Thursday, March 11, 2004
No Depression: What It Sound Like (Vol. 1)
Since 1995, No Depression magazine has been in the unenviable position of trying to define what alternative country music is. This 13-track compilation attempts to prove the genre actually does exist with musical evidence from a wide array of artists. From legend Johnny Cash to lesser-known artists like Hayseed, who sings a duet with Emmylou Harris on “Farther Along,” the release proves that there are a lot of amazing artists who fall in the cracks between modern rock radio stations and contemporary country music stations.
A couple of the release’s highlights are rare tracks from alternative country chanteuses Kasey Chambers and Neko Case, but it is a tune from the late, great Johnny Cash that really sums up the spirit of the release. On a cover of pal Willie Nelson’s “The Time of the Preacher,” Cash is backed by a band featuring members of Soundgarden, Nirvana, and Alice in Chains. Though this great song was featured on a Willie Nelson tribute album called Twisted Willie, without compilations like this one, the song will never be heard.
It may be that the members of the French duo Air learned to speak English from early David Gilmour-era Pink Floyd records, but then again it’s almost impossible to conquer the suspicion that they’re just being cute, with full knowledge of how totally stupid their lyrics are. And because seven of Talkie Walkie’s 10 tracks are vocal (an inverse ratio to 1998’s Moon Safari), that leaves only three that aren’t written in standard pop format.
Of these, “Alone In Kyoto” is the worthiest for its use in Sophia Coppola’s movie Lost In Translation, but one song, no matter how strongly associated with Scarlett Johansson, is not enough to keep an album afloat. That Talkie Walkie was produced by Radiohead producer Nigel Godrich doesn’t make much difference in its sound and really only serves to further illustrate Air’s timid attempt to market themselves to a pop audience.
This sincere complaint surfaces because, in balancing vanguard electronica with the better aspects of 35-year-old psychedelic music, Air, until two albums ago, was one of the coolest, most promising contemporary bands. Their soundtrack to Coppola’s previous film, The Virgin Suicides, is perfect.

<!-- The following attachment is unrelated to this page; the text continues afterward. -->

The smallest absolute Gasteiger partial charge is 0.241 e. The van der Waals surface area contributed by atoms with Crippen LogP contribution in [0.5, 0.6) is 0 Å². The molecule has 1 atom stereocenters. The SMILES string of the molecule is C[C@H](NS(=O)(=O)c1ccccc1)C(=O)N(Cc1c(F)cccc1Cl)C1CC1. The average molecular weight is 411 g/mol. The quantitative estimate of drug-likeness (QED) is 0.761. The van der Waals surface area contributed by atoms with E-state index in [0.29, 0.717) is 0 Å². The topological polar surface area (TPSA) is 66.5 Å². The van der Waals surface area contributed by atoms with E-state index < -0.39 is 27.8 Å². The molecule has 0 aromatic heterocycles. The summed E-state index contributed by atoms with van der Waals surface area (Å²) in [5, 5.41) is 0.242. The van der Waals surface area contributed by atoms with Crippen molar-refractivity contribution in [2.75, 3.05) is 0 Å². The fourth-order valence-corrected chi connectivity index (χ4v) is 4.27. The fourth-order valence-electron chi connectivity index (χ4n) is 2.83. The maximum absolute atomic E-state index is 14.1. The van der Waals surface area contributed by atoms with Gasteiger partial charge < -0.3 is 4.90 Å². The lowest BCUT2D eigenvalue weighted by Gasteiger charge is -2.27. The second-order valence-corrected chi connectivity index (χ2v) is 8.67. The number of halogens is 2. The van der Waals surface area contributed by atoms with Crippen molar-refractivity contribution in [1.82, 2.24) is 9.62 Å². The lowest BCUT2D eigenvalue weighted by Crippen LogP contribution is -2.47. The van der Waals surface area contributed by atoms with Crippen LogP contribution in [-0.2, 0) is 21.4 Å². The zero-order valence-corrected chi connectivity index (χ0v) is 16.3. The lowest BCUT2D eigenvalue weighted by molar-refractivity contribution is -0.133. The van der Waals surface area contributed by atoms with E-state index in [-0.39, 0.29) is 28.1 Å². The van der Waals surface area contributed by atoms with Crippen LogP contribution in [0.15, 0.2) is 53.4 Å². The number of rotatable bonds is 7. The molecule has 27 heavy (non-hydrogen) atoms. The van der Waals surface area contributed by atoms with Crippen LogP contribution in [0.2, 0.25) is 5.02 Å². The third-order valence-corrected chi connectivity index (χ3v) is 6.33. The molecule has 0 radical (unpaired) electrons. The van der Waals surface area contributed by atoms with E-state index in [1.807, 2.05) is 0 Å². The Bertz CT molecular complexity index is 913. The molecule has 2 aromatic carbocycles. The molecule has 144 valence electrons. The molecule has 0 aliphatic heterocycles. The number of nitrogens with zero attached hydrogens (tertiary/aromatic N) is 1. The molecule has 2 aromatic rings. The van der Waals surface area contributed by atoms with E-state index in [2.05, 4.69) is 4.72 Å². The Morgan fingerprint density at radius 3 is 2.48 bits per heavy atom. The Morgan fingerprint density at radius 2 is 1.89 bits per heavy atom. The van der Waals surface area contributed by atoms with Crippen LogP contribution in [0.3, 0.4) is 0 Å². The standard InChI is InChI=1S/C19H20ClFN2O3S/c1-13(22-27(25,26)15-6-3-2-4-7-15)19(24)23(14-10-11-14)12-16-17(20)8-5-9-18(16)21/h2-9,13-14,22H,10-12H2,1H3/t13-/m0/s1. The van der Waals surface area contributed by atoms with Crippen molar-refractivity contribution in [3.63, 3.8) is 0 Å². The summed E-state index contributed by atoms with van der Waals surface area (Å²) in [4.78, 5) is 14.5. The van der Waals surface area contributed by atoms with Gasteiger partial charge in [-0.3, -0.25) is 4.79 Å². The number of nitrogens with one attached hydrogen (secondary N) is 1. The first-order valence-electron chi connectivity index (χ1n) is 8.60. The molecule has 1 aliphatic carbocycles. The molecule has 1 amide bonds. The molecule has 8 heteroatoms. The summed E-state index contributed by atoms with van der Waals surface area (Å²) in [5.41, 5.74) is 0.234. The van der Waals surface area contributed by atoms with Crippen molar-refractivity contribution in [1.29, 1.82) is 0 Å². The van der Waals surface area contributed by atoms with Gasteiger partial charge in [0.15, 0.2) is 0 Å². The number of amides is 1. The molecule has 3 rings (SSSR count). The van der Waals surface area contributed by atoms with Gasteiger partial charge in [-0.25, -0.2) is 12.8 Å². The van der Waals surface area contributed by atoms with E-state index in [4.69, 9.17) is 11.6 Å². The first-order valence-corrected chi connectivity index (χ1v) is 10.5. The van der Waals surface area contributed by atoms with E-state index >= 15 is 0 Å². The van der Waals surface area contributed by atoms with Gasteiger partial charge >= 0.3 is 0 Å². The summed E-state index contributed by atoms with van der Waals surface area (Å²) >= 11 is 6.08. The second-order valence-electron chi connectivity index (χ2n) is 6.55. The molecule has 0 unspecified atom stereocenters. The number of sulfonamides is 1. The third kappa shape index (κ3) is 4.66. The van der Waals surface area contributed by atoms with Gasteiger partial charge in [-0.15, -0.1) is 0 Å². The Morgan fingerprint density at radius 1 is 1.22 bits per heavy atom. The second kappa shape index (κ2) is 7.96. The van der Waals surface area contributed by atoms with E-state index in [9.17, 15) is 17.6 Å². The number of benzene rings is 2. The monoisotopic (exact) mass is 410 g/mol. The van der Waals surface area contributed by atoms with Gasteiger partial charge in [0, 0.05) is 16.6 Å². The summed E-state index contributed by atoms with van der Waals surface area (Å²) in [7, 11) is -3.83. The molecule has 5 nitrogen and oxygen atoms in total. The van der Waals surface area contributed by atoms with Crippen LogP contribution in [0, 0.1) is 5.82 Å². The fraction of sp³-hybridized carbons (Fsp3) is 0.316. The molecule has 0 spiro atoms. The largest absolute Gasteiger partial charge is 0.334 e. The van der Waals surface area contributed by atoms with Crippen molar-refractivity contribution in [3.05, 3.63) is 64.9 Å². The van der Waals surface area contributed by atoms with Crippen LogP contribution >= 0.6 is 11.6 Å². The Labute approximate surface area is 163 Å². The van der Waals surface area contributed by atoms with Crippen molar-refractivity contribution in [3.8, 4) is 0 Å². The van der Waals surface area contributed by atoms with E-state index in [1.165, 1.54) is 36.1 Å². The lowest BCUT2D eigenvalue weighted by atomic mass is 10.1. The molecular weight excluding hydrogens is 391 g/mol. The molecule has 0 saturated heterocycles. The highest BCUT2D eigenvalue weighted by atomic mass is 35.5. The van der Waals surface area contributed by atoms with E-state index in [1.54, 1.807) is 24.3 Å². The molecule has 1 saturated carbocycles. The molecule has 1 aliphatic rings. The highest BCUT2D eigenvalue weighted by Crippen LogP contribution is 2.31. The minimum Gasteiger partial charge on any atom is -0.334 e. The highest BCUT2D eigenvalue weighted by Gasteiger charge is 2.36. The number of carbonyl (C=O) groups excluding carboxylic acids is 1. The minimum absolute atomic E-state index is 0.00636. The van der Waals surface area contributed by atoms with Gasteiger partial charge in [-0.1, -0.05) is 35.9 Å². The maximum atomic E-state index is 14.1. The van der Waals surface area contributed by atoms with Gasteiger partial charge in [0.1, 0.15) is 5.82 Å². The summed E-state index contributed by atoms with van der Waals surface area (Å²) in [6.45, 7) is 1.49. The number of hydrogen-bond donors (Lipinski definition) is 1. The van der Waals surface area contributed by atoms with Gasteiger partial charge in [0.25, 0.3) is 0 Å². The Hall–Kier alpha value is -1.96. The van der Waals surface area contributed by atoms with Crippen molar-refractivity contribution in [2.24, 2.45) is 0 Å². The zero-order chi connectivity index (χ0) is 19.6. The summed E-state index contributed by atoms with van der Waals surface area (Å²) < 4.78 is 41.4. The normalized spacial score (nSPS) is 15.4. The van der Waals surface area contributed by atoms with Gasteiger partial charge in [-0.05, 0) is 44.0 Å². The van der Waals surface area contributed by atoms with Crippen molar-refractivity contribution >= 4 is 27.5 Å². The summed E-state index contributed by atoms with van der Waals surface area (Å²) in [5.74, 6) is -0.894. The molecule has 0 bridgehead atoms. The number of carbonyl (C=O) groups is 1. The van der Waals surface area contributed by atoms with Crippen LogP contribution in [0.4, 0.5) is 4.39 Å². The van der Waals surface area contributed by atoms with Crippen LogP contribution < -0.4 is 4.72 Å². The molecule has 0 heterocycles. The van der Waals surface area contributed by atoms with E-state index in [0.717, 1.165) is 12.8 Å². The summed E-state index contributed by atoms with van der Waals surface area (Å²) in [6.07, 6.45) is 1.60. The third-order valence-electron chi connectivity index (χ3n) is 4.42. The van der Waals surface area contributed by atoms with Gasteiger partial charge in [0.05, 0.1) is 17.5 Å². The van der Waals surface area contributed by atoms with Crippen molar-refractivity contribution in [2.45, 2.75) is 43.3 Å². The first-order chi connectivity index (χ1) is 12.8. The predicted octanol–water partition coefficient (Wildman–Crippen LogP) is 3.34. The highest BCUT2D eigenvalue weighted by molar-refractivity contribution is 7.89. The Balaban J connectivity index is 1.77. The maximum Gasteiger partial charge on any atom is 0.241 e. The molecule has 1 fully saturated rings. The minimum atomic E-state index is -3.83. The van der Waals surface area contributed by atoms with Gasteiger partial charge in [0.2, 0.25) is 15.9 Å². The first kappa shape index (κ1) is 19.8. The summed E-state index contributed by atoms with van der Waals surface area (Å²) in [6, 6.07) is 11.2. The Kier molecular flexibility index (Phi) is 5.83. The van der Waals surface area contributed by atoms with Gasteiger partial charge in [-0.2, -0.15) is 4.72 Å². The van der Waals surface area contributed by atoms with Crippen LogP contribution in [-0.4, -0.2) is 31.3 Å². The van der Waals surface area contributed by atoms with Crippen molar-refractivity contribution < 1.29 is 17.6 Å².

Live Recordings from the Louisiana Hayride
The greatest country singer that ever lived hasn’t had much by way of live recordings in his 50-year career for a few reasons. One, he was always recording and two, he was very unsteady onstage, not so much because of his habits, but because he’s uneasy on the boards—he’s famous for headlining shows as the opener, because he wants to leave right away, that is, when he shows up at all. Behind the mic in a studio is where he is most comfortable.
These early offerings are not unlike the Elvis session from the Hayride, the sound varies wildly and the performances were better almost everywhere else. Except for an on-fire “Nothing Can Stop My Loving You,” a minor hit for the Possum back in the ‘50s, the same holds here, although his stiff, stilted song patter is priceless.
But it’s a wonderful disc if for no other reason that it reminds us that country was once white folks’ soul music. It wheezes and creaks, it speeds up and slows down, and it is so far removed from the sanitized scrub of Nashville today, it’s impossible to imagine it’s even in the same genre. Recommended.